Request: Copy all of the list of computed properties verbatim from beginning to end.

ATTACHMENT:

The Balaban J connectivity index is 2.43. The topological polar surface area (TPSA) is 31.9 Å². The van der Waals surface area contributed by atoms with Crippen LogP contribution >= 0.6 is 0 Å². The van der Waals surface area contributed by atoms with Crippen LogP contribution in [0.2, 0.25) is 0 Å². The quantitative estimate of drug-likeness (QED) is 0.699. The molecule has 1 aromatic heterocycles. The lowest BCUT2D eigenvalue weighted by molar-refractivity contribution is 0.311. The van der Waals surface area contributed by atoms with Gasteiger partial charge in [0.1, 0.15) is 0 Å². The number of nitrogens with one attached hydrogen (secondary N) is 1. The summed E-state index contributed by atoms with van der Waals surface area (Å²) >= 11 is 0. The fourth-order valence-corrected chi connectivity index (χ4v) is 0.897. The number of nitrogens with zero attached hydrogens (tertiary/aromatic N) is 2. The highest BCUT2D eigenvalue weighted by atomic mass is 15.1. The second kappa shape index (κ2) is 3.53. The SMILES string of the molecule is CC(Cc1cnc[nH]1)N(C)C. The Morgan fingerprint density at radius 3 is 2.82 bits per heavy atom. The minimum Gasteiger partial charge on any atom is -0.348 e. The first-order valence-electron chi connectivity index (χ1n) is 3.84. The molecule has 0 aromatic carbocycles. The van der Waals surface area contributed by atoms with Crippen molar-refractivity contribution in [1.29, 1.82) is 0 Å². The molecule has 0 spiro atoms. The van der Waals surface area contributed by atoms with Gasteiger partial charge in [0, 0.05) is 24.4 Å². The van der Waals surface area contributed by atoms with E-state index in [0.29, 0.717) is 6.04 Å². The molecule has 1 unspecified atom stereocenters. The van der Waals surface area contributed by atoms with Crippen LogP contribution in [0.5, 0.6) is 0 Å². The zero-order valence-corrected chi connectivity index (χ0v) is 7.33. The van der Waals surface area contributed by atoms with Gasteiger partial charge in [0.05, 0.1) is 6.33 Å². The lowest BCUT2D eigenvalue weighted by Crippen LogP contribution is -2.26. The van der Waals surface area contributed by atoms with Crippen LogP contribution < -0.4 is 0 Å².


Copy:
The Balaban J connectivity index is 2.43. The topological polar surface area (TPSA) is 31.9 Å². The van der Waals surface area contributed by atoms with Crippen LogP contribution >= 0.6 is 0 Å². The van der Waals surface area contributed by atoms with Crippen LogP contribution in [0.2, 0.25) is 0 Å². The quantitative estimate of drug-likeness (QED) is 0.699. The molecule has 1 aromatic heterocycles. The lowest BCUT2D eigenvalue weighted by molar-refractivity contribution is 0.311. The van der Waals surface area contributed by atoms with Gasteiger partial charge in [0.1, 0.15) is 0 Å². The number of nitrogens with one attached hydrogen (secondary N) is 1. The summed E-state index contributed by atoms with van der Waals surface area (Å²) >= 11 is 0. The fourth-order valence-corrected chi connectivity index (χ4v) is 0.897. The number of nitrogens with zero attached hydrogens (tertiary/aromatic N) is 2. The highest BCUT2D eigenvalue weighted by atomic mass is 15.1. The second kappa shape index (κ2) is 3.53. The SMILES string of the molecule is CC(Cc1cnc[nH]1)N(C)C. The Morgan fingerprint density at radius 3 is 2.82 bits per heavy atom. The minimum Gasteiger partial charge on any atom is -0.348 e. The first-order valence-electron chi connectivity index (χ1n) is 3.84. The molecule has 0 aromatic carbocycles. The van der Waals surface area contributed by atoms with Crippen molar-refractivity contribution in [1.29, 1.82) is 0 Å². The molecule has 0 spiro atoms. The van der Waals surface area contributed by atoms with Gasteiger partial charge in [0, 0.05) is 24.4 Å². The van der Waals surface area contributed by atoms with E-state index in [0.29, 0.717) is 6.04 Å². The molecule has 1 unspecified atom stereocenters. The van der Waals surface area contributed by atoms with Crippen LogP contribution in [0.5, 0.6) is 0 Å². The zero-order valence-corrected chi connectivity index (χ0v) is 7.33. The van der Waals surface area contributed by atoms with Gasteiger partial charge in [0.05, 0.1) is 6.33 Å². The lowest BCUT2D eigenvalue weighted by Crippen LogP contribution is -2.26. The van der Waals surface area contributed by atoms with Crippen LogP contribution < -0.4 is 0 Å².